Wild animals kept as “pets” pose safety and health risks to their possessors and any other person coming into contact with them. Across the country, privately-held exotic animals have escaped from their enclosures and freely roamed the community, and have attacked humans and other animals. Children and adults have been mauled by tigers, bitten by monkeys, and asphyxiated by snakes. Further, many exotic animals are carriers of zoonotic diseases such as herpes B, salmonellosis, and rabies, all of which are communicable to — and can be fatal to — humans.
Born Free USA united with API tracks incidents of attacks or escapes involving exotic animals kept as “pets” (more)
Purpose of laws addressing wild animals or exotics as pets:
The purpose of these laws generally as the Iowa law demonstrates, is to protect the public from dangerous animals, not to protect wild animals.
But it is the public that has little knowledge or understanding of these animals and often no real concern for the well being of these animals and puts them in jeopardy. The Animal Rescue of League reports in Iowa it has rescued wild or exotic animals from more than a dozen owners in the past 3 years. In one case there were 30 exotic animals in one house.
Wild animals belong in their native habitat in the wild, not in a circus, zoo or wildlife exhibit, not in a breeder's facility, not in a pet store, not in someone's back yard or living room and certainly not in a cage.
Rescuers work for the day when human beings see animals belong in the wild and not as an exotic pet or trophy they should be traded, displayed or confined in a small yard or cage.
It won't be easy.
The trade of wild animals is at least a $25 billion industry worldwide. About a quarter to a third of the trade worldwide is illegal, second only to drugs and guns.
Wild animals do not adapt well to capture and trade and living in confinement. Over 90% of reptiles, for example, die within the first year of captivity. In fact, many do not survive capture and transportation.
Tippi Hedren is the former New York fashion model who débuted in a starring role in Hitchcock's classic “The Birds” where she earned her Golden Globe award. Between over twenty films and numerous television appearances, she's been involved in a wide variety of humanitarian and environmental causes, almost overshadowing her screen work.
She began her long love affair with wild animals in 1969 while doing a film, Satan's Harvest, in Africa. She "met" a mellow lion, and much of her life since then has been devoted to the big cats.
Deeply involved with international conservation groups to save wildlife, and an outspoken voice against cruelty to animals, both wild and domestic, she's a board member of "The Wildlife Safari", founded by her friend, Frank Hart, in Winston, Oregon. She also served on the board of "The Elsa Wild Animal Appeal" founded by her friend, the late Joy Adamson. And currently, she is on the Board of Directors of Earth Communications Office (ECO), she is President of the newly-formed "American Sanctuary Association" and she also serves of the Advisory Board for “The Wild Capture Awareness Campaign”.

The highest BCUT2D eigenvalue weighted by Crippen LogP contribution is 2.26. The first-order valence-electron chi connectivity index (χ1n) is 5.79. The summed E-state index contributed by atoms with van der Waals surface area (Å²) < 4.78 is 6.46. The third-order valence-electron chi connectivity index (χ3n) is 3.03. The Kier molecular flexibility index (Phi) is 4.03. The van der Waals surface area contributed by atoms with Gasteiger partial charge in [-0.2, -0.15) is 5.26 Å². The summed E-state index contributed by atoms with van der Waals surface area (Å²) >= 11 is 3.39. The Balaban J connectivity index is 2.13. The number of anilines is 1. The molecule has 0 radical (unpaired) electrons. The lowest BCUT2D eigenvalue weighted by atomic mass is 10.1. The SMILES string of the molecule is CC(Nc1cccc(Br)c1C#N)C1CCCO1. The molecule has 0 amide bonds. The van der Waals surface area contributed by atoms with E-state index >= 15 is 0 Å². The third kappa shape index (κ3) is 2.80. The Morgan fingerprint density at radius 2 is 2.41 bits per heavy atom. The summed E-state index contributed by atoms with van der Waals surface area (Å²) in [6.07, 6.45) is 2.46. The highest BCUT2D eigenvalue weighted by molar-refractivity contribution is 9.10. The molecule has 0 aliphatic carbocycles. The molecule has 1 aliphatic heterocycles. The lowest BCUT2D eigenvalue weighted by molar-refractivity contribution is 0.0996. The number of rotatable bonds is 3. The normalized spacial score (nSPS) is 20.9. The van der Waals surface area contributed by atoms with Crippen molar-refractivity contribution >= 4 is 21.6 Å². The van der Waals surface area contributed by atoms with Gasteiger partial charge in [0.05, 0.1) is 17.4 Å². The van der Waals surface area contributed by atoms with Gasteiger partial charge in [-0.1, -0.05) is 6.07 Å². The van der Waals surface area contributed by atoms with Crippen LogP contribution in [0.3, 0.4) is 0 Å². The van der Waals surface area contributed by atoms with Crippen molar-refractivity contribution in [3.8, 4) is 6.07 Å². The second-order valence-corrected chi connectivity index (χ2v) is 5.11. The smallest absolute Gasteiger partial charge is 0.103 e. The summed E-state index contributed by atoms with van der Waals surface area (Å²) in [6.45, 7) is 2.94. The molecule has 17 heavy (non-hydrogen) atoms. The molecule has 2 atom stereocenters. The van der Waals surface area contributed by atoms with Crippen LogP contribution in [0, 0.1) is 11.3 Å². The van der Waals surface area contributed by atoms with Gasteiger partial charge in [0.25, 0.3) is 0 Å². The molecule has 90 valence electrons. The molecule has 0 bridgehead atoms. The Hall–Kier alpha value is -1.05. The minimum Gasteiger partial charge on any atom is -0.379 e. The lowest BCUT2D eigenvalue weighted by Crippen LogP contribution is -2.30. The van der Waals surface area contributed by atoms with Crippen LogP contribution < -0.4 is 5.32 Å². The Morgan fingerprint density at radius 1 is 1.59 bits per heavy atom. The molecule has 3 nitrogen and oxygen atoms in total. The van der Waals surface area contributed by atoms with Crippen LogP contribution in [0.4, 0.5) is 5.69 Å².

She has been honored with "The Helen Woodward Animal Center's Annual Humane Award" (1995), the prestigious Founder's Award from the American Society or the Prevention of Cruelty to Animals (1996) and the "Lion and Lamb Award" from Wildhaven (1997) for her work on behalf of animal rights and conservation.
Perhaps Tippi Hedren's most unique endeavor is being "den mother" and close friend to sixty-odd big cats - lion, tiger, leopard, cougar, and several at The Roar Foundation's Shambala Preserve near Acton, California.
To learn more about Tippi Hedren’s accomplishments and other charity work please visit The Roar Foundation.
Michael Jackson was not only loved by the people of the World for his incomparable talent, he was loved by the magnificent Wild Animals for which he provided the most beautiful home at the Neverland Ranch in Los Olivos, California.
Michael always said he trusted children and animals because they told him the truth. - Tippi Hedren
Call to Action
"Trapped for Life"
Tippi Hedren of The Roar Foundation
Run time 58 Minutes
"Trapped for Life "
Join us together with special guest Tippi Hedren as she talks about Thriller and Sabu, Michael Jackson's tigers that were raised at Neverland. They have since resided at the Shambala Preserve with approximately 70 other exotic cats. Tippi will also discuss the national crisis of captive exotic cats in the US that are bred and kept as pets. Just how many are there and what's happening to them? Find out with Actress, Tippi Hedren, Founder of the Roar Foundation.
Hosted by Katia Louise
Premiere: Saturday Oct 10th beginning at 1:30PM PST
Trapped for Life
Featuring music by Maria Daines
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Below: Tippi and Tim
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TRAPPED FOR LIFE: Featuring music from "the Rainbow Bridge"
Written and performed by Maria Daines & Paul Killington
NorthStar Music Publishing Ltd.
Tel.: + 44 (0) 1787 278256
SAVING AMERICA'S HORSES - All horses need to be protected from slaughter
Photo Credits: The RoarFoundation, Bill Dow, Animal Law Coalition
Special Thanks to The Roar Foundation, Shambala, Animal Law Coalition, Born Free USA, Maria Daines